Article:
O's prospect Connaughton still focusing on basketball

O's prospect Connaughton still focusing on basketball

PORT CHARLOTTE, Fla. -- Manager Buck Showalter said before Monday's Grapefruit League game against the Rays at Charlotte Sports Park that the team would give pitching prospect Pat Connaughton time to relax before he reported to camp. But the two-sport star, who also plays for the Notre Dame basketball team that was eliminated from the NCAA Tournament on Saturday night, may not return to baseball any time soon.

Shortly after Showalter spoke, word spread that Connaughton told WEEI in Boston that, at the moment, basketball remains his priority right now.

"It is something that I'm going to play day-by-day," Connaughton said. "Right now, I have an opportunity with basketball ahead of me. I've put myself in a position where, as a kid, I always dreamed of it. I think baseball for me is always something I loved to do and something that I was always a little bit better at. I'm not going to explore basketball recklessly. I'm still going to make sure I have a realistic opportunity before I explore the options. As of right now, I'm going to explore basketball and see what happens and see how baseball plays out afterwards."

Connaughton said that he's not planning on pitching for the Orioles this summer. He made his pro debut with short-season Class A Aberdeen in 2014 and pitched 14 2/3 innings with a fastball that hit 96 miles an hour. He was drafted in the fourth round last year and signed for $428,100.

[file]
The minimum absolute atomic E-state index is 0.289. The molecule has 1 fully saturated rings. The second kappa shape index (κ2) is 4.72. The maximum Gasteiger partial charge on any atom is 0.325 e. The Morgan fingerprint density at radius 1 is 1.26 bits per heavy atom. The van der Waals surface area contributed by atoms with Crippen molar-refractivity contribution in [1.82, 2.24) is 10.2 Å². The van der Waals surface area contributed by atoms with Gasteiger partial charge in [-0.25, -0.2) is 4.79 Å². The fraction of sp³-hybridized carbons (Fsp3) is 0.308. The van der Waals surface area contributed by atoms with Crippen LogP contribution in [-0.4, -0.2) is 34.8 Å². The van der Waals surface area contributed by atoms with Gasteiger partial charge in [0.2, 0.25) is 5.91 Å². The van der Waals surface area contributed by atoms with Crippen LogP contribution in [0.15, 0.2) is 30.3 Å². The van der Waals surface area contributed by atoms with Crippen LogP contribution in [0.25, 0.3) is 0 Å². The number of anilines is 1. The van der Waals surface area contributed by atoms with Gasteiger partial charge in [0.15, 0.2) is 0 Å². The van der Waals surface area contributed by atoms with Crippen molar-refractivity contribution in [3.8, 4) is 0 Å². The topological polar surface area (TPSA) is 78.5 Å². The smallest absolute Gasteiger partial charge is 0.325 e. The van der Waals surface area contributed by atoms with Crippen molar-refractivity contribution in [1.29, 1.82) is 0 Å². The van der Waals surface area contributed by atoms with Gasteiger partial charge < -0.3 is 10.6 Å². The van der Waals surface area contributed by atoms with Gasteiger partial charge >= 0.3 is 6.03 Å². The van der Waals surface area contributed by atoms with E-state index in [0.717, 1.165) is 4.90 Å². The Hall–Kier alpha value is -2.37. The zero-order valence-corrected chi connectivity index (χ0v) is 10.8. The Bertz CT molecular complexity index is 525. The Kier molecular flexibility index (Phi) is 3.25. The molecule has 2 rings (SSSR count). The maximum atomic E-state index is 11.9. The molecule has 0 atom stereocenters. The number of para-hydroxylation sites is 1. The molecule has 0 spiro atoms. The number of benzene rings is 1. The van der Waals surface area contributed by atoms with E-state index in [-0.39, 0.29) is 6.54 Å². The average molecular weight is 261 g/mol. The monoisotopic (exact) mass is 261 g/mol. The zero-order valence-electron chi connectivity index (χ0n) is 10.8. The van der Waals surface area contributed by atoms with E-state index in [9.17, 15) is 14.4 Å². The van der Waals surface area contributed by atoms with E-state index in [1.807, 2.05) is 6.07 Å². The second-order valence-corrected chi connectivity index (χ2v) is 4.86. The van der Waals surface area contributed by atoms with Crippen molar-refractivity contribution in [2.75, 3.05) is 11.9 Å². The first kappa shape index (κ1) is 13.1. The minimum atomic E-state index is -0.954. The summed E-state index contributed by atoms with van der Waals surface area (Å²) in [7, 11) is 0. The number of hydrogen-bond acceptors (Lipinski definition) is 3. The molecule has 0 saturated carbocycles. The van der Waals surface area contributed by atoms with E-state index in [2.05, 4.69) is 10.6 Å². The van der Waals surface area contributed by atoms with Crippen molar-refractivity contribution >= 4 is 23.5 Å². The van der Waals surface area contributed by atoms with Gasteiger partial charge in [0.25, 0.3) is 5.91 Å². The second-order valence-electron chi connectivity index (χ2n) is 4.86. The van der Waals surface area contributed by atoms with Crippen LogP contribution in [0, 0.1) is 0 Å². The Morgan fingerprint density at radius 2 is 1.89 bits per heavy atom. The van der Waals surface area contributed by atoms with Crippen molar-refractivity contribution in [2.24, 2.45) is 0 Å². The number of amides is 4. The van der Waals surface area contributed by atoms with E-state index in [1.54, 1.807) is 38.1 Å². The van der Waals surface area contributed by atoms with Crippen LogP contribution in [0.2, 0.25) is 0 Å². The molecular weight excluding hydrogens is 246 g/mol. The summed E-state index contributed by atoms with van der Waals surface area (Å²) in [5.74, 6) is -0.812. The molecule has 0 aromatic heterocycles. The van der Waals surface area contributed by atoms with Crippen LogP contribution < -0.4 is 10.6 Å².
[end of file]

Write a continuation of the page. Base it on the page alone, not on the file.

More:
"As of right now I'm not," he said. "Depends on basketball. I very well could be. It's a unique opportunity. Not many guys on a professional baseball roster have the ability to pursue another professional sport. I want to make sure that I at least seek out that bridge and cross it before I burn it. So kids in this day and age know you don't have to necessarily specialize in one sport, no matter how much society and your coaches are pushing you toward that."

Showalter had made it clear earlier in the day that the organization had planned to reach out to him within the next few days.

"We're not going to pressure him, push him," Showalter explained. "We want, though, when he decides that it is done, the NBA ain't there, then his full attention comes to baseball instead of coming right to us and then wondering. He's got to get this out of his system and we are going to let him do it. Once he gets here, he's got to turn the page."

Paul Hagen is a reporter for MLB.com. This story was not subject to the approval of Major League Baseball or its clubs.